Seriously ill patient discharged from NHS Ayrshire & Arran hospital into taxi wearing nightwear when they were ‘not clinically fit’ to leave


Staff at an NHS Ayrshire & Arran hospital discharged a seriously ill patient into the back of a taxi — still in their nightwear — when the patient was “not clinically fit” to leave.

Medics also “missed opportunities” to diagnose the tragic patient’s kidney failure.

The revelations are among a raft of failures identified following an investigation by the Scottish Public Services Ombudsman (SPSO).

Some of the failures identified include:

  • Missed opportunities to diagnose the patient’s kidney failure and infection
  • The patient’s family’s concerns had not been given “appropriate consideration” during the second admission
  • Delays in the clinical consideration of the patient’s abnormal blood results and recognizing the “severity of their condition” and:
  • A failure to move the patient’s personal belongings between wards.

Discharge arrangements had been “poorly managed” and other failings included the patient’s “lengthy wait” in the discharge lounge.

And the patient was discharged with the “wrong discharge letter and medication” which led to them being ‘extremely distressed’ and feeling ‘undignified,’ according to their family.

There had also been a “failure to communicate” their discharge arrangements to the family.



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The patient’s identity has been withheld and was referred only as ‘A’ while their family member, who raised the complaint, is only known as ‘C.’

And it is not known from which hospital in NHS Ayrshire & Arran the patient was treated, or discharged from.

An extract from the SPSO’s report said: “C complained about the treatment a family member (A) had received from the board.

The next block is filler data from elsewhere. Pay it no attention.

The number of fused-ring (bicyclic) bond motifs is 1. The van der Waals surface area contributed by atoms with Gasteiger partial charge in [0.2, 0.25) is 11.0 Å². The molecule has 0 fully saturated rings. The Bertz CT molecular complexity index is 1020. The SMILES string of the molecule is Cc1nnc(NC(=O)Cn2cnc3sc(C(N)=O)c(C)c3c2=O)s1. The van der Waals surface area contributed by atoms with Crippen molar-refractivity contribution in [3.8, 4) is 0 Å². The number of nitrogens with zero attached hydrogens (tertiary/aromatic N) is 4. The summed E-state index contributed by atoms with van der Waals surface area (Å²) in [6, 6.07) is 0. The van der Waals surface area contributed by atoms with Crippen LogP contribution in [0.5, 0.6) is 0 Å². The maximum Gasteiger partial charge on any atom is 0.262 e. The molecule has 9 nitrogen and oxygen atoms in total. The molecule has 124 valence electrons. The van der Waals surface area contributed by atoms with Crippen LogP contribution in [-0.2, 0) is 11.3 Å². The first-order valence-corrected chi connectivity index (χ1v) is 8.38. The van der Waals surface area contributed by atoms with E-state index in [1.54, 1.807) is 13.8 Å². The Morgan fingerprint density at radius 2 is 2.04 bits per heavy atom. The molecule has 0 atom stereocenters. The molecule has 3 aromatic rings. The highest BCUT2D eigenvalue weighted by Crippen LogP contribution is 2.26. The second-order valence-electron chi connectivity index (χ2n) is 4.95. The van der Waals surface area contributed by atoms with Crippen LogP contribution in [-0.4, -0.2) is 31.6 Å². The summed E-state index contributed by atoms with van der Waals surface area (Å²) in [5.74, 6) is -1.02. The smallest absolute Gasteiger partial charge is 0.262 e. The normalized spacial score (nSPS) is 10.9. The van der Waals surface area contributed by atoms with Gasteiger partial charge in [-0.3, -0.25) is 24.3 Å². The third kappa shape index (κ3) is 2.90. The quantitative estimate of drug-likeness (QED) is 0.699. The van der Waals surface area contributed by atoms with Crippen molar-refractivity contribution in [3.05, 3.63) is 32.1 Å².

“A was admitted to hospital three times over a short period with severe stomach and back pain.

“Following A’s third admission, they were diagnosed with kidney failure and discharged to receive palliative care. A died a short time later.

“C complained that the board had missed opportunities during A’s earlier admissions to identify their deteriorating kidney function. C said that an earlier diagnosis could have prolonged A’s life expectancy as treatment could have commenced sooner.”

The SPSO took independent clinical advice and determined there were “missed opportunities” to diagnose kidney failure and infection, and the family’s concerns had not been given “appropriate consideration.”

The report also stated: “We also found that A was not clinically fit to be discharged from hospital following their second admission and their discharge arrangements had been poorly managed. These failings included A’s lengthy wait in the discharge lounge, and A’s transportation in their nightwear via taxi.”

Joanne Edwards, Director of Acute Services at NHS Ayrshire & Arran said: “We sincerely apologize to the family of A that we did not meet the high standards of care we strive for.

“In addition to our formal apology to the family of A, I can advise that we have fully accepted all the recommendations in the Scottish Public Services Ombudsman (SPSO) report.”

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George Holan

George Holan is chief editor at Plainsmen Post and has articles published in many notable publications in the last decade.

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